AB: But in some ways it’s a natural response too, isn’t it? Don’t you also feel fear about things you don’t know about?
JC: Oh yes, of course but I try to go through it because I want to know. It’s a little bit like when I was explaining to you about my first experience on stage. I was really very scared but there was a need to know, to feel if I could do it or not. There was strong wish to do it because I always feel that when I have fear or the sense of vertigo, it’s good because it means that I don’t know and the unknown is something that I can learn from. I think it’s like entering a dark room and you hear noises that make you not want to go inside, but at the same time it’s exciting and you have curiosity. And you probably imagine that there are rats and big monsters inside the room so you stay at the threshold one day, three years, thinking about all these rats and monsters, losing time… No! You need to go in and then you’ll find out what’s really there. But I think many times we stay at the threshold, imagining, projecting, creating monsters in our imaginations when there are none. Maybe the noises come from an incredible, sweet mouse that is just chewing a piece of wood and that was your monster. It’s because you imagine, because you don’t know, because it’s dark and you get scared. There was a period when I was in London and doing research about children’s stories, about the bogeyman and it was fascinating because you have a lot of characters that can be a little bit ambiguous in terms of gender. Witches are often quite manly for instance and in children’s stories you have all these funny characters, often the badies, that are always very mixed gender somehow.
AB: Yes it’s true. Perhaps because ambiguity generates fear in people and so from childhood the idea that you should be afraid of ambiguous gender is perpetuated or supported.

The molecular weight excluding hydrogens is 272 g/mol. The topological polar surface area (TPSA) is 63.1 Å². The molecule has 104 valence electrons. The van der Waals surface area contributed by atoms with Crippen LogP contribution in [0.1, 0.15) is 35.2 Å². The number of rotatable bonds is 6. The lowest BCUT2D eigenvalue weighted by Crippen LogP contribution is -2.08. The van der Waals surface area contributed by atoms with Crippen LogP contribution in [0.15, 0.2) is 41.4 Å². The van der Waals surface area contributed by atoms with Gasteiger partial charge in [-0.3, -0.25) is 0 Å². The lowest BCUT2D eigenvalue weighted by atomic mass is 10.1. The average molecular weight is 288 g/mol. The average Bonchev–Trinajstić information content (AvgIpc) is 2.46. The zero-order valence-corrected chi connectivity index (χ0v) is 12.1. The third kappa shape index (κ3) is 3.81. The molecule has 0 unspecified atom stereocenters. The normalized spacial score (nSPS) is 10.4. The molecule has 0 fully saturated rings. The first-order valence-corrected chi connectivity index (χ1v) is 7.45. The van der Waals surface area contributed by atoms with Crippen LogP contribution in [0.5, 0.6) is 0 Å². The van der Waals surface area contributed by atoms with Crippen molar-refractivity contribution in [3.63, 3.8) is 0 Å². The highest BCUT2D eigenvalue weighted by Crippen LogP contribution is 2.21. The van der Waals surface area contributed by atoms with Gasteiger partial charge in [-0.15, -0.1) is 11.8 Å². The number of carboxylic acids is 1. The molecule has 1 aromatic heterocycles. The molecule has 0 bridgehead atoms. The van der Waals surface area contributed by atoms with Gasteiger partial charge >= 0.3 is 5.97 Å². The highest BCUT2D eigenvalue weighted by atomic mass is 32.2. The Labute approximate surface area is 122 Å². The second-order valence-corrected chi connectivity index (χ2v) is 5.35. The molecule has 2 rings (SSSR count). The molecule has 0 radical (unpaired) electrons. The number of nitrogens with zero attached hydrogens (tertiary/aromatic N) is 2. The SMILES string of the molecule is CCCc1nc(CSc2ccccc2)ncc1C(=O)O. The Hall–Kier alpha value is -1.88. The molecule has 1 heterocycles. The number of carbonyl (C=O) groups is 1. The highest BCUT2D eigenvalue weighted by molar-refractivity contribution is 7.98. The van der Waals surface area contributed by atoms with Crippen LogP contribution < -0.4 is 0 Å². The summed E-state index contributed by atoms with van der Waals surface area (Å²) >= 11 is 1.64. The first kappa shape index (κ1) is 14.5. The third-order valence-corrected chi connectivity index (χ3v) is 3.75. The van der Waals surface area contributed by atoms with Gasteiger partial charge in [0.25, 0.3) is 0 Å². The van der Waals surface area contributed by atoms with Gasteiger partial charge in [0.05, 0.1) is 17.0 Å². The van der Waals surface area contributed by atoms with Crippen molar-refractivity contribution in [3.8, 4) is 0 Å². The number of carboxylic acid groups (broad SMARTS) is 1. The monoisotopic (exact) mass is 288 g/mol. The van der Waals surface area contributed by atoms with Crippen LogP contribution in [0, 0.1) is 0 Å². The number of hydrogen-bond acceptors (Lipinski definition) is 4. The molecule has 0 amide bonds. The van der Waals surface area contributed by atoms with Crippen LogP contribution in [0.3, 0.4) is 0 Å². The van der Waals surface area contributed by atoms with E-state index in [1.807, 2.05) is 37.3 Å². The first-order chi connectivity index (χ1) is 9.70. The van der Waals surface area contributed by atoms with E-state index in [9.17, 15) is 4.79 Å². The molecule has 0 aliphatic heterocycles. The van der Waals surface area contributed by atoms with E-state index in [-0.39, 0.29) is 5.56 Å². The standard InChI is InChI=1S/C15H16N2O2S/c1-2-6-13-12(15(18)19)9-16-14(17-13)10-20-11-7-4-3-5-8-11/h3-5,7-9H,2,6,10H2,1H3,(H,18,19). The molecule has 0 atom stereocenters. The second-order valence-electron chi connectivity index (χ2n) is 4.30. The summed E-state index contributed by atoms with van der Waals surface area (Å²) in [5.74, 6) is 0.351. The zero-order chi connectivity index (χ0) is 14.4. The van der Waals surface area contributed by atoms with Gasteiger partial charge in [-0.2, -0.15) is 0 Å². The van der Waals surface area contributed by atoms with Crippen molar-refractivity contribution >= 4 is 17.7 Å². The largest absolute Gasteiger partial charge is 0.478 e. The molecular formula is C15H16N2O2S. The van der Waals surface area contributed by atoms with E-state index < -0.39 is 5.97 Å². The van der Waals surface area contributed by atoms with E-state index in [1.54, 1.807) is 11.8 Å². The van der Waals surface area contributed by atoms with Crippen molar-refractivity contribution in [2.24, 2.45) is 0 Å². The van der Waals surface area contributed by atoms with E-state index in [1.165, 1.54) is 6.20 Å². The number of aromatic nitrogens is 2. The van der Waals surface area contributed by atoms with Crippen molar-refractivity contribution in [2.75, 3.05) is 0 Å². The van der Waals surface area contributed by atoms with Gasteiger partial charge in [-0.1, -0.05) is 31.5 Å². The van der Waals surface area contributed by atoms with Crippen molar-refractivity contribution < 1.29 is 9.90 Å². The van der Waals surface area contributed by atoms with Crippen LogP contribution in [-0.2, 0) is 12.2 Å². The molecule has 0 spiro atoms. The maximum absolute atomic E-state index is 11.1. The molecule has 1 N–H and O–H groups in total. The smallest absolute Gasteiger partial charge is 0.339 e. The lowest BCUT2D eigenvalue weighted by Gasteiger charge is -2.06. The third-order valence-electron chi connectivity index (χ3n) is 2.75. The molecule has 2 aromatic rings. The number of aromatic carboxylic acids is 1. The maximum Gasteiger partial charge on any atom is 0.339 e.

JC: Absolutely but even people who have this ambiguity themselves are still afraid of other things they don’t know. It has been very interesting to listen to the people from the local LGBT organisation who were invited to speak with us [this week] because you can see, and I already know this from Barcelona, that collectives that fight for their rights, like gays or lesbians, transsexuals, even they have these defences against the what they don’t know. Like the disabled gay guy we met, Remco, was saying that he went to an LGBT organisation to explain how it was difficult for him to meet guys and he asked them for help with that and they didn’t want to know.
AB: No, they didn’t even return his call. They weren’t interested apparently and he really felt it was because of his disability, because they didn’t know how or didn’t want to help him. He felt marginalised by an organisation that is supposedly there to support marginalised people.
JC: And you feel that even in these collectives that have, in a way, found themselves in a similar position to Remco in the past, but once they establish their own group and their own rules they exclude others. And it’s like, ‘Eh?’ It’s terrible. And it happens. I mean, in Barcelona I don’t go to the gay scene because in many places I found that they are not really inclusive. Even within the gay scene there are ghettos.
AB: Yeah you were telling me about the time you grew a huge beard and had this strange Eraserhead hair (years before it was a hipster look), you went into a gay club and guys were looking at you like, ‘What the hell are you doing in here? You’re not gay.’ Just because of your hair. It’s so stupid.
JC: It’s very stupid, all this fear. It’s very human but it’s very stupid.
Performing Gender, Maastricht, March 2014